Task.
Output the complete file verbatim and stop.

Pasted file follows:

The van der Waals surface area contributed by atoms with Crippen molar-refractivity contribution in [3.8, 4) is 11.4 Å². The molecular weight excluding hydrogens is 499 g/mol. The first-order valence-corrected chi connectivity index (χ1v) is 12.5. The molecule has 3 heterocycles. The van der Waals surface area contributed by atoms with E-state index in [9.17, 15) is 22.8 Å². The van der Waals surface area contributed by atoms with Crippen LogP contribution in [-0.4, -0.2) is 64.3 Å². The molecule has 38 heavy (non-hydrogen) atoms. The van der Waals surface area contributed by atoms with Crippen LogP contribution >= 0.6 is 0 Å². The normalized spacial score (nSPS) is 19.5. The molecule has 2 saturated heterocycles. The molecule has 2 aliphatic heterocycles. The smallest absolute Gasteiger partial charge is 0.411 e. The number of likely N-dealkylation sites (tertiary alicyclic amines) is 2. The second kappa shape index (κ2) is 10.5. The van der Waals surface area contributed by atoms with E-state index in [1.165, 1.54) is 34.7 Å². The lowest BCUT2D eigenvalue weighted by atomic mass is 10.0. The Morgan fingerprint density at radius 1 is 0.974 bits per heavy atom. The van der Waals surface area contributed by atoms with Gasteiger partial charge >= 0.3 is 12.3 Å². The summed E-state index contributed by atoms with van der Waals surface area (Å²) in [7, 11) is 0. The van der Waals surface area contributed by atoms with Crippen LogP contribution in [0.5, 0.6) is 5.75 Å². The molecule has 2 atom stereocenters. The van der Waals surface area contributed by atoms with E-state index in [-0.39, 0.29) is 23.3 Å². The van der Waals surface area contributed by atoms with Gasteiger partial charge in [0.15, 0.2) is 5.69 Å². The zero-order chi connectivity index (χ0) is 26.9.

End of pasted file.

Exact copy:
The van der Waals surface area contributed by atoms with Crippen molar-refractivity contribution in [3.8, 4) is 11.4 Å². The molecular weight excluding hydrogens is 499 g/mol. The first-order valence-corrected chi connectivity index (χ1v) is 12.5. The molecule has 3 heterocycles. The van der Waals surface area contributed by atoms with E-state index in [9.17, 15) is 22.8 Å². The van der Waals surface area contributed by atoms with Crippen LogP contribution in [-0.4, -0.2) is 64.3 Å². The molecule has 38 heavy (non-hydrogen) atoms. The van der Waals surface area contributed by atoms with Crippen LogP contribution >= 0.6 is 0 Å². The normalized spacial score (nSPS) is 19.5. The molecule has 2 saturated heterocycles. The molecule has 2 aliphatic heterocycles. The smallest absolute Gasteiger partial charge is 0.411 e. The number of likely N-dealkylation sites (tertiary alicyclic amines) is 2. The second kappa shape index (κ2) is 10.5. The van der Waals surface area contributed by atoms with E-state index in [1.165, 1.54) is 34.7 Å². The lowest BCUT2D eigenvalue weighted by atomic mass is 10.0. The Morgan fingerprint density at radius 1 is 0.974 bits per heavy atom. The van der Waals surface area contributed by atoms with Gasteiger partial charge >= 0.3 is 12.3 Å². The summed E-state index contributed by atoms with van der Waals surface area (Å²) in [7, 11) is 0. The van der Waals surface area contributed by atoms with Crippen LogP contribution in [0.5, 0.6) is 5.75 Å². The molecule has 2 atom stereocenters. The van der Waals surface area contributed by atoms with E-state index in [-0.39, 0.29) is 23.3 Å². The van der Waals surface area contributed by atoms with Gasteiger partial charge in [0.15, 0.2) is 5.69 Å². The zero-order chi connectivity index (χ0) is 26.9.